It always amazes me how well dual-author books work.  The two different characters and perspectives, written by these two fantastic authors, weave perfectly together.  You really get inside Mark and Kate’s heads, feeling all of their insecurities, their heartbreaks, as well as their hopes for the future.

David and Nina show you how tough life is  for LGBTQ teens as they figure out who they are, while at the same time showing you that they have the same problems as straight teens, especially when it comes to finding love. Although the story centres on a gay and a lesbian teen it’s ultimately about being proud of who you are, no matter what your sexual orientation.

I know that Mark and Kate are only fictional characters but I wish that I could check in on them from time to time and see where their lives have taken them.  Grab a copy of You Know Me Well and get to know them yourself.

 

 

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Guest Author – Juliet Jacka on Frankie Potts

Juliet Jacka is the author of the fantastic new Frankie Potts series, about an inquisitive girl detective.  The series is full of excitement, adventure and lots of fun.  You can read my review of Juliet’s new series here on the blog.

Juliet has very kindly written a special guest post for My Best Friends Are Books all about her Frankie Potts series and how it came to life.

How to turn five crazy words into a book

My new chapter-book series about Frankie Potts, amateur detective, and her clever dog Sparkplug burst into life thanks to an exercise I did at a writing course. Our teacher asked us to string together a bunch of unrelated words into some sort of story.

I wish I could remember exactly what those five words were. But I’ve lost the bit of paper. Although I think they might have been something like:

Jam
Spectacles
Bobbydazzler
Slater
Apricot

Or possibly something else altogether. The point being, those five crazy words made my brain crank and whir, as it tried to string those horribly unrelated things together into some sort of something … and when I tried that out popped the character Frankie Potts.

Although, initially, she was a he — Arty Potts — until my story grew and changed after I fell in love with Arty … then Frankie … and started turning the 500 word exercise into a fully fledged book.

So, why don’t you give it a go? You might surprise yourself and accidentally write a book. All you need to do is pick five words, then try and smoosh them up together somehow into a 500 word story.

If you’re after crazy five-word inspiration, give these ones a go (they’re from my first two Frankie books, out now).

Five words from Frankie Potts and the Sparkplug Mysteries

Dirigible
Skateboard
Tattoo
Circus
Dog

Five words from Frankie Potts and the Bikini Burglar

Skull
Borneo
Python
Gobstopper
Kangaroo

Now go get crazy word story writing!

Find out more about me and my books.

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School Holiday Mystery Giveaway

The school holidays are here and there is nothing better to pass the time than curl up with a good book.  It might be cold and wet outside but you can open a book and journey to somewhere warmer and make new friends along the way.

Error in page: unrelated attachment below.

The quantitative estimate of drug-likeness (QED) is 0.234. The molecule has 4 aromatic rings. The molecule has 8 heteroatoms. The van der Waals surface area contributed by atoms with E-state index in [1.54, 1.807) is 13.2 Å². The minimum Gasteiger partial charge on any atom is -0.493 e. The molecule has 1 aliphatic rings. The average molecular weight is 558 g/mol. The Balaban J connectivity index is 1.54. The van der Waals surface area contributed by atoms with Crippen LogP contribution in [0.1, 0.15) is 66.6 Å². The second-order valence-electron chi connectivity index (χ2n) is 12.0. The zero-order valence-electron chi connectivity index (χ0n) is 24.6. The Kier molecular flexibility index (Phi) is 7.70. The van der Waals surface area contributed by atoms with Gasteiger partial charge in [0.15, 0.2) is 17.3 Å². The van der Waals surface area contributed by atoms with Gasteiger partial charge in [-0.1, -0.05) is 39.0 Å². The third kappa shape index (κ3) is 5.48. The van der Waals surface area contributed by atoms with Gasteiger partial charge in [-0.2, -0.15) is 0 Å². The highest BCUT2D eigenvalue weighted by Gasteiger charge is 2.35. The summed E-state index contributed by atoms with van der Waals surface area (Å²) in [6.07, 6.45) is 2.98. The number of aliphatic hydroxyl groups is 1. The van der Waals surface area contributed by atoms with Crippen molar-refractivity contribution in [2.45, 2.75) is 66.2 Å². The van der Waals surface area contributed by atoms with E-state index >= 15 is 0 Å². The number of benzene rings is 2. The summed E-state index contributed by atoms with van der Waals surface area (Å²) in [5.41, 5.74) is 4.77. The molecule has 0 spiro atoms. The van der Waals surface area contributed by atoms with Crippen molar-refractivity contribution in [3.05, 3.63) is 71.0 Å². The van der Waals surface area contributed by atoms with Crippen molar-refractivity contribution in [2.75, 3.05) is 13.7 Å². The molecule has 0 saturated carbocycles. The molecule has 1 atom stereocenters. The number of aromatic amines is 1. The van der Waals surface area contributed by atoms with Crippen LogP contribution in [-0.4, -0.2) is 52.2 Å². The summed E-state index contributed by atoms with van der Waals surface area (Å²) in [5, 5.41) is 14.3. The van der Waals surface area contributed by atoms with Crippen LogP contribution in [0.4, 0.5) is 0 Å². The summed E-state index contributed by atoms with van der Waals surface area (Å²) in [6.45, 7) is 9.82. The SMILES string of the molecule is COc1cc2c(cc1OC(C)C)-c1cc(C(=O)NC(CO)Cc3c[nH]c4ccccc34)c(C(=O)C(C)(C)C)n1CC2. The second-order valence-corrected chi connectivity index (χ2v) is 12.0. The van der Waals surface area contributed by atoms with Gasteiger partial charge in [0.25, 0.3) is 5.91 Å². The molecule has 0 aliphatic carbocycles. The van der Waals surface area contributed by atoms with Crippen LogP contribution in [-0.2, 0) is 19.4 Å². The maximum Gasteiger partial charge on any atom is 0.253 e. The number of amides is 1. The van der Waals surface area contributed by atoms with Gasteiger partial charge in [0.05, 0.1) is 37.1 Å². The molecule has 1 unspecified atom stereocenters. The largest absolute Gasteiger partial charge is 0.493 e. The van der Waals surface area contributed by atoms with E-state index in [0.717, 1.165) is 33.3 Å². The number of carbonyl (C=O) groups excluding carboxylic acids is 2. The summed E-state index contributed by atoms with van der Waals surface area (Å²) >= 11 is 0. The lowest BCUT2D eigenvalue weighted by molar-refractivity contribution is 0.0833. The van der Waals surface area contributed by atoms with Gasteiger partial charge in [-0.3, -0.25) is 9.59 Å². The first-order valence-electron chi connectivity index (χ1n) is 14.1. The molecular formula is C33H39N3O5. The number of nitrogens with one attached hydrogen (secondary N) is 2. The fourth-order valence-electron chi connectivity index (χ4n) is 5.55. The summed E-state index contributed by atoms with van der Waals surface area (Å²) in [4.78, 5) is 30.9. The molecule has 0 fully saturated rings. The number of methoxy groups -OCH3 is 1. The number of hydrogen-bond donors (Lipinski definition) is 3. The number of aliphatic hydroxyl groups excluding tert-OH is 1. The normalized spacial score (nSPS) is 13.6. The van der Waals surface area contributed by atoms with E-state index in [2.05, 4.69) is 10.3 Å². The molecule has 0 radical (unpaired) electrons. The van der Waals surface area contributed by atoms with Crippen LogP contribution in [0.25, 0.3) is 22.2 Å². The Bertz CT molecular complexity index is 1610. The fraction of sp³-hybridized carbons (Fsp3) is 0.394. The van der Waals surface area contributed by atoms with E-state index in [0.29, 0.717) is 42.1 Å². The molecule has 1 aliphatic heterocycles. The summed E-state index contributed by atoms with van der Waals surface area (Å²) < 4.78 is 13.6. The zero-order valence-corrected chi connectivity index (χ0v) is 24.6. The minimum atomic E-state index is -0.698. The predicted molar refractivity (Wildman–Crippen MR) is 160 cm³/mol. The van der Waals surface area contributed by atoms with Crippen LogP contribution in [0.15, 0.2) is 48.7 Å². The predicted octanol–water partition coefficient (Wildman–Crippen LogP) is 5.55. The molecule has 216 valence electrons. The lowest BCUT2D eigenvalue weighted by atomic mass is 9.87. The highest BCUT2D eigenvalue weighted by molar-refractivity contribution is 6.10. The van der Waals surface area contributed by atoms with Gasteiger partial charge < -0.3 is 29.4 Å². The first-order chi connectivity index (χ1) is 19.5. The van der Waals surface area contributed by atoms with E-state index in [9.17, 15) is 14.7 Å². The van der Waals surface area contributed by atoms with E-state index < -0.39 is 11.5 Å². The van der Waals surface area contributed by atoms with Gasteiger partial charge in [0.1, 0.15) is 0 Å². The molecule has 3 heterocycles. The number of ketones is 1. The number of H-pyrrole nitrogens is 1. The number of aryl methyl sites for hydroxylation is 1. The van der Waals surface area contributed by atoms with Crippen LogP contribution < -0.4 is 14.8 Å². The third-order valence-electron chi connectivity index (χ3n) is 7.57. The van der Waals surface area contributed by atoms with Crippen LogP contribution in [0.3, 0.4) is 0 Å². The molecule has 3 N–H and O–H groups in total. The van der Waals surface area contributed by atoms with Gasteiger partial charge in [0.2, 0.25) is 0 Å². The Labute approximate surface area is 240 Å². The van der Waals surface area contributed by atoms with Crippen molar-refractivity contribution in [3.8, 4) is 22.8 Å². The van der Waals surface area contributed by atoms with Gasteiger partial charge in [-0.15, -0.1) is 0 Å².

mystery-box

You can get your hands on a FREE book to enjoy in the school holidays.  The catch is you don’t know what you’re going to get!  I’m giving away some mystery kids and YA books, you just have to let me know whether you want kids or YA.

Thanks to everyone who entered. The winners are Kerry, Jessie, Lynley, Di, Jeanna, Debbie and Stacey. Enjoy your mystery reads.

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Interview with Mark Smith about The Road to Winter

Mark Smith is the author of the amazing new YA book, The Road to Winter.  I absolutely loved The Road to Winter, from the first page to the last!  It’s a thrilling story of survival in the aftermath of a virus that wipes out the population. Check out my review here.

I was thrilled to have the chance to interview Mark about The Road to Winter.  Read on to find out what he couldn’t live without, what inspired him to write The Road to Winter and what books you should read next if you like his book.

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  • What inspired you to write The Road to Winter?

The Road To Winter (TRTW) evolved from a short story I wrote in 2013, entitled Breathing In and Out. When I decided to turn it into a novel I was determined to write a page turner that would engage younger and older readers alike. It is largely an adventure story told through the eyes of a sixteen year old boy – but it touches on a number of very relevant issues, including conflict, attitudes to violence, relationships, loyalty and the treatment of asylum seekers.

  • The Road to Winter is set in the aftermath of a virus that wipes out a significant part of the population.  Would you survive if you were in Finn’s position?

I’d like to think I would! The advice when writing is to “write what you know” and Finn’s understanding of the environment – and how to survive in it – is largely my own. He hunts, fishes, grows veggies and trades food. I think the hardest test Finn faces is the isolation – which, of course, is broken when Rose arrives in town in need of his help.

  • What is one thing that you absolutely couldn’t live without?

Coffee! I actually thought of weaving that idea into the story somewhere but it didn’t make the cut. When you are creating a dystopia there are lots of these decisions you need to make – what’s still there and what’s not. In TRTW though, I deliberately didn’t take a lot of time to explain the dystopia because I wanted it to be a character driven novel, rather than one dealing just with the consequences of living in a post-apocalyptic world.

  • Finn has his dog Rowdy but who would you want by your side if you were in Finn’s situation?

Finn feels the loss of his family very deeply and I certainly would too. If I were forced to survive in a world like his, I’d want my family there with me to help!